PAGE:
Intel is recalling a support chip for the highly-touted new “Sandy Bridge” processors in a move that should have little technological impact but a significant financial effect on the company.
Intel officials announced on 31 January that a design flaw found on its 6-Series chipset — dubbed “Cougar Point” — is forcing them to recall the support chip, a move that could cost the giant chip maker upwards of $1 billion in lost revenues and repair and replacement expenses.
It also could mean a reduction in sales this quarter of the number of systems featuring the new Sandy Bridge processors, and gives rival Advanced Micro Devices some momentum in the competition for the growing SoC (system-on-a-chip) market. It also gave AMD a quick stock boost soon after the announcement came from Intel, which saw trading on its stock briefly halted.
They also stressed that the problems with the chip set have no impact on the Sandy Bridge processors themselves.
“It doesn’t change any aspect of Sandy Bridge,” Intel Chief Financial Officer Stacy Smith said.
The design flaw revolves around the SATA (Serial-ATA) ports within the chipset, according to Intel. Because of the error, some of the SATA ports could degrade over time to the point that it would effect the operation of a computer’s hard disk drive or DVD drives. Intel is fixing the flaw by changing a metal layer in the chipset.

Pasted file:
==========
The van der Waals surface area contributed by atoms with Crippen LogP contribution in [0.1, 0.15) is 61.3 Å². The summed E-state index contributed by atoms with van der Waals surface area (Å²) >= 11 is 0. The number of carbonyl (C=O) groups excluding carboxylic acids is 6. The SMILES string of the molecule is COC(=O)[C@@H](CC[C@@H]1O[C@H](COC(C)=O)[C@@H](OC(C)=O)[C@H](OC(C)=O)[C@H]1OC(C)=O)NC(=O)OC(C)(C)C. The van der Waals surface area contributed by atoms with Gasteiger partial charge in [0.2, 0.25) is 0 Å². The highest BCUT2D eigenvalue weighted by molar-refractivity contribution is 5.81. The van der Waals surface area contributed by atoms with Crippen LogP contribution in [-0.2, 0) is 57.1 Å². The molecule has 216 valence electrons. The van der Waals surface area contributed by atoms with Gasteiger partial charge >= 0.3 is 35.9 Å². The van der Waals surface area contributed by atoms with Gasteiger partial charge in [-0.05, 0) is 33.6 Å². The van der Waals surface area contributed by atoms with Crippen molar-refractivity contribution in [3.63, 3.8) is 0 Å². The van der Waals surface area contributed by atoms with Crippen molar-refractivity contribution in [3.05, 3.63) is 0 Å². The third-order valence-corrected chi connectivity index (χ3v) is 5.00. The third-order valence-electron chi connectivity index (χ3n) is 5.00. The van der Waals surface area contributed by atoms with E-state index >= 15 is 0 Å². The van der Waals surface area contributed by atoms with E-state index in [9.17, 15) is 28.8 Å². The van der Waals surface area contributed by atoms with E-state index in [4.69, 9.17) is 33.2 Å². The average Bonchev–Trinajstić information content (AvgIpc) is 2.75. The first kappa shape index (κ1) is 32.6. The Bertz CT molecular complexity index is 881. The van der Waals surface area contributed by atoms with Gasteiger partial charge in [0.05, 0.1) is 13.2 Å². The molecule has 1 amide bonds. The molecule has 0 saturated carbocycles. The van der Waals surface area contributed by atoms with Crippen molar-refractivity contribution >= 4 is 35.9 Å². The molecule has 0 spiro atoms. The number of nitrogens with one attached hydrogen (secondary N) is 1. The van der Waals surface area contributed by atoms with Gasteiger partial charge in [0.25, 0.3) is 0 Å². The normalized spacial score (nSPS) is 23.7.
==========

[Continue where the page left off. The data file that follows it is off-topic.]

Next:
Stacy Smith and Steve Smith, vice president and director of Intel’s PC Client Operations business, said during the conference call that the chipset initially passed Intel’s internal testing, and then qualification tests with PC makers. The tests put the chipsets through the paces under conditions involving temperature, electrical voltage and time.
Intel had shipped about 100,000 of the chipsets, and began hearing complaints about a few of them, Intel executives said. Last week, Intel tested the chipsets again and began finding problems in a few of them. Over the course of the next few days, Intel gathered a team of engineers to find the problem and devise a fix for it. On the night of Jan. 30, Intel decided to stop shipment of the chipsets and send out new ones later in the quarter, Stacy Smith said.
Intel began talking to OEMs about the issue on 31 January and devising strategies for handling consumer concerns, he said. Both officials said the problem will mean that a older Intel products will make up a larger mix of overall first-quarter sales than anticipated. However, they didn’t expect many problems among end users — a relatively small number of PCs sporting the second-generation Core-i chips have reached consumers, and the chipset design flaw primarily impacts systems powered by the quad-core Core i5 and i7 chips, they said.
Overall, Steve Smith said the problem could hit between 5 and 15 percent of the chipsets, depending on usage. End users wouldn’t see problems immediately, but they would start occurring over time.
“We believe relatively few consumers … are affected,” he said.
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